Successive sections of track butted tightly together allow no room for expansion and are prone to buckling (left photo). Including a 1/16" rail gap at most of your rail joints will allow room for your track to compensate if the underlying bench work shrinks (or the rail expands due to heat). Right Photo.
As you begin to lay track around the layout there are a few trouble spots to be aware of. Some of the more common errors and sources of derailments are missing a rail joiner connection and sharp bumps at the rail joints caused by slipping overly thick ties under the rail joiners.
As you join your rails, you will quickly find that the ties at the end of your flex track are in the way. You can either remove enough ties to make room for the joiners or cut away the frets between the ties and slide them down or a combination of the above. After you've joined your two flex track sections you will now be faced with section of track with no ties. Some manufacturers such as Atlas and Peco make specialty end tie pieces that work perfectly for solving the problem. If you don't have that luxury, you will need to slip replacement ties in the gap. Be careful. With the rail joiner now in place, you no longer have a large enough space under the rail to slip standard ties back in. Forcing the issue will create a bump at the joint and a common source of derailments. To get around this, take some standard ties and, using a blade or Dremel router, make a small cup in the tie to clear the joiners. This is tedious but does solve the problem.
In order to make room for your rail joiners you'll need to remove a few ties and/or slide them down a little. This is easy enough to do by clipping away the plastic frets between the ties and then either removing the ties or sliding them down. If you've cut the rail with rail nippers a few passes across the bottom of the rail will remove any burrs and make sliding the joiners on easier (left photo). The right photos shows what a properly constructed joint looks like. A few ties have been removed to allow clearance for the rail joiners and the sections have a roughly 1/16" gap between them.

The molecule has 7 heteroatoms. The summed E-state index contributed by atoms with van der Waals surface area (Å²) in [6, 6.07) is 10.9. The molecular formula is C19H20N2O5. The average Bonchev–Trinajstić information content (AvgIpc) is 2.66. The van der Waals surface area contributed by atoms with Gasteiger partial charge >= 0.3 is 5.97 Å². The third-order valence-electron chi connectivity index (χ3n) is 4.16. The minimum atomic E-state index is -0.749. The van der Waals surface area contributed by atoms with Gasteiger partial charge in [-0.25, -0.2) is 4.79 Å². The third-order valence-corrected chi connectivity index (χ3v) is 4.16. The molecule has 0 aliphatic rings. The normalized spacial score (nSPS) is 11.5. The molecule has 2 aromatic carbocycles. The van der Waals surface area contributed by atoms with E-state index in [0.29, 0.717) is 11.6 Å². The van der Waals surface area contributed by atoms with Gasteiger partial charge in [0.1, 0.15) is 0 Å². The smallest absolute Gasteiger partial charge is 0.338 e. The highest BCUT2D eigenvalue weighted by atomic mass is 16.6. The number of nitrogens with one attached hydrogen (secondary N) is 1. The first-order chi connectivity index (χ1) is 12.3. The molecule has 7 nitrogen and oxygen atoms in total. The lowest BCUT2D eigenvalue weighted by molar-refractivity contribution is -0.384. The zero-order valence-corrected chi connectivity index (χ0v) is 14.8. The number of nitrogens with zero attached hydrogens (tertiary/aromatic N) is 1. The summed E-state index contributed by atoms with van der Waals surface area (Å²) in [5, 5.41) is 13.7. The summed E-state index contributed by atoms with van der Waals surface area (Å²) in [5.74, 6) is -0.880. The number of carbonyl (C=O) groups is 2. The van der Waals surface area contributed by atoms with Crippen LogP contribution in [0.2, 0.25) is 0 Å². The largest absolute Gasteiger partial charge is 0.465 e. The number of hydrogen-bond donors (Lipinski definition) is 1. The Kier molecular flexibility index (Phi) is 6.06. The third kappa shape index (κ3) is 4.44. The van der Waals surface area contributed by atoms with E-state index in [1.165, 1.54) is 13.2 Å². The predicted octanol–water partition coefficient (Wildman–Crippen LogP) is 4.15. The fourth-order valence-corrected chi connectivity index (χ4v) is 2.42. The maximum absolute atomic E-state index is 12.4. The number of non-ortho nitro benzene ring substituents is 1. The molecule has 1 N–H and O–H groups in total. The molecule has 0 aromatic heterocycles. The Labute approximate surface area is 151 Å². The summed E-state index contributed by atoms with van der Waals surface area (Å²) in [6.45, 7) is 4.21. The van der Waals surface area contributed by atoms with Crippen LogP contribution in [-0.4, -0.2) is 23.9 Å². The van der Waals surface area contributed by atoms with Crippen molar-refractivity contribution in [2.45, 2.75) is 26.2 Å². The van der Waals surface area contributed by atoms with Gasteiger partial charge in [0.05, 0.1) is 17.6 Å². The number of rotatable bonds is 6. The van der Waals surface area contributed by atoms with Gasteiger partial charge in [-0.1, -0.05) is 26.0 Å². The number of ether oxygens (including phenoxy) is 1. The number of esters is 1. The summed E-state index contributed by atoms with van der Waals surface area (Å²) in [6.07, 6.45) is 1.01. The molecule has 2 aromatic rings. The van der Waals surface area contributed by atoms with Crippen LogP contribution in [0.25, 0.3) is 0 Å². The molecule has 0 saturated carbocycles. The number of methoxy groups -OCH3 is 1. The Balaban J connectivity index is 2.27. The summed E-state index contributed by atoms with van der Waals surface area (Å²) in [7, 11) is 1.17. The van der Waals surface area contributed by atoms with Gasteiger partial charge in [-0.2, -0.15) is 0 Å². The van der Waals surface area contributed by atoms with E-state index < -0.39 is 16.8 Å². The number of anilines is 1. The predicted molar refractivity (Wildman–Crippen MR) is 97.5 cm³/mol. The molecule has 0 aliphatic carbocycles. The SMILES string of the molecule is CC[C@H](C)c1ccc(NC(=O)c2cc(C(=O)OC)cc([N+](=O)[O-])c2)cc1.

It's easy to get in a hurry and inadvertently miss catching both rail ends with the joiner. When this happens a step is created that will, without doubt, cause derailments. This is sort of a pain to fix if you catch it after the rail is down so its worth paying attention and avoiding this error.
Forcing standard depth ties under the rail joiners will create a pronounced bump at the joint.
There are two ways to install ties under the rail joiners without producing the bump. The first method is to use specialty "end ties" (left photo). The other method is to carve a cup in the tie deep enough to clear the rail joiners.
Grade Transitions (getting into and out of a slope)
It's easy to put your entire focus purely on horizontal alignment when laying track. A high percentage of track problems though come from kinks in the vertical plane. By that I mean abrupt transitions/kinks when entering a grade or perhaps stepping down from a main line to a slightly lower siding. The trick is to let the weight of the track and its natural sag naturally define the vertical curve. Don't force the track down at these transition points. Any gaps that occur below the track using the natural sag method can easily be filled with ballast or shims later.
The left photo shows the sharp kink that can occur at the point where the track transitions from being level to an uphill slope. Problems can be averted if you let the natural sag of the track define the vertical curve (right photo).
It's common to have small burrs at the rail ends. These can be caused from minor misalignment, miniscule height differences or rough edges from cutting the rail. These rough spots are easy enough to clean up. Make a few light passes with a fine file over the top of the rail heads at the gap (left photo). Make a few more passes on the inside flanges of the rail as well (right photo).